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The Tesla struggle is so real that the company is offering a $7,500 discount on cars—with one big catch

December 22, 2022, 3:10 PM UTC
A Tesla Model Y
People look at a Tesla Model Y car at a Tesla showroom in Beijing on January 5, 2021. (Photo by WANG Zhao / AFP) (Photo by WANG ZHAO/AFP via Getty Images)
Photo by WANG ZHAO/AFP via Getty Images

Tesla Inc. is offering US consumers $7,500 to take delivery of its two highest-volume models before year-end, adding to indications the carmaker is struggling with demand.

The discount on new Model 3 sedans and Model Y sport utility vehicles is double what the company was offering earlier this month. It mirrors an anticipated change in how much of a tax credit certain consumers will be eligible for early next year.

Tesla vehicles were expected to be in line for $3,750 tax credits starting in January as part of changes that the Inflation Reduction Act made to federal incentives for electric vehicles. That changed this week when the US Treasury Department announced it was delaying guidance on new battery content requirements. Postponing those restrictions likely will make certain EV models eligible for a full $7,500 credit early next year.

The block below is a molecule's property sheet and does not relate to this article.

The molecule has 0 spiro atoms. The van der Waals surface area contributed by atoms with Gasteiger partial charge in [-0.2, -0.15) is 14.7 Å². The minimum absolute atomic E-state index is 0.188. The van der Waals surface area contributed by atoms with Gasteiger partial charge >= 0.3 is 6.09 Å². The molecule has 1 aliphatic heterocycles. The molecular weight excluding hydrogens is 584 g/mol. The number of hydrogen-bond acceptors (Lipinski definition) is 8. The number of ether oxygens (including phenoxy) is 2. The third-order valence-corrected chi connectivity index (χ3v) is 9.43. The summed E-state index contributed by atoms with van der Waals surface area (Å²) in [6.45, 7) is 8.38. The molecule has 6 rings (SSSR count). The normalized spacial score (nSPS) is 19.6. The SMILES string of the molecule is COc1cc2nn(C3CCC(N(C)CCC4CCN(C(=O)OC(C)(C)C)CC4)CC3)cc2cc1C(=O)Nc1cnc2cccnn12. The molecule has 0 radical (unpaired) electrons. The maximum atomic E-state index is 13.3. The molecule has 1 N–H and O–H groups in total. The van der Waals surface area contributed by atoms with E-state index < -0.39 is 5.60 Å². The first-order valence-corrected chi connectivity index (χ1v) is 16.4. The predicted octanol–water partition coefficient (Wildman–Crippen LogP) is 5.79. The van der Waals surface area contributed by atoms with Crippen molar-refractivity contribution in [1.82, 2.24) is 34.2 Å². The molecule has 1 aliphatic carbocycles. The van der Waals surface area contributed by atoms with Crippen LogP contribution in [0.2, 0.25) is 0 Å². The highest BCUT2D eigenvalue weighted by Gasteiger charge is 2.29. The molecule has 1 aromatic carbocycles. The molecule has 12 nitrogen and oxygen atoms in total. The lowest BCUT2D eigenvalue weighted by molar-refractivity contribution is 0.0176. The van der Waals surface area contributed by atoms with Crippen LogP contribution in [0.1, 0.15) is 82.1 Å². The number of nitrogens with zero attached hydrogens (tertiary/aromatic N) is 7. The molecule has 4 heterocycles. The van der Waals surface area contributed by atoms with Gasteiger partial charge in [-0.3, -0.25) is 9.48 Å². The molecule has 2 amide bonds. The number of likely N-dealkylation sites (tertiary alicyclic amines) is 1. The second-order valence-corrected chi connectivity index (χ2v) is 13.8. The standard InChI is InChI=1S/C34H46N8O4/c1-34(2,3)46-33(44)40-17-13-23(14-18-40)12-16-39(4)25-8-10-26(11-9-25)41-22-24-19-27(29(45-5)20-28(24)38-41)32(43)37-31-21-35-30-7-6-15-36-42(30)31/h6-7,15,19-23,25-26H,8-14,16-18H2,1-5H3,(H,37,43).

It’s highly unusual for Tesla to offer such perks, as Elon Musk has for years enforced a no-discounts policy. The company also departed from its chief executive officer’s insistence against spending on traditional advertising last month by promoting its wares on a local television shopping channel in China.

The incentives are the latest indication that Musk’s prediction for an “epic” end of the year isn’t panning out. Tesla has cut prices and production in China, and Musk has repeatedly criticized the Federal Reserve for raising interest rates. His sometimes conspiratorial and often politically charged tweeting also has turned off some consumers.

Tesla shares fell 1% in early trading Thursday after closing at the lowest in more than two years. The stock has plunged 39% since Musk closed his deal for Twitter Inc. in late October and 61% for the year. Ten analysts have cut their price targets since last week, according to data compiled by Bloomberg.

While Musk tweeted earlier this month that Tesla is executing better than ever, the company has already said it expects to come up just short of its target to increase deliveries by 50% this year. The carmaker’s production exceeded deliveries by more than 22,000 vehicles during the three months that ended in September, and it’s braced investors for there to be another mismatch this quarter.

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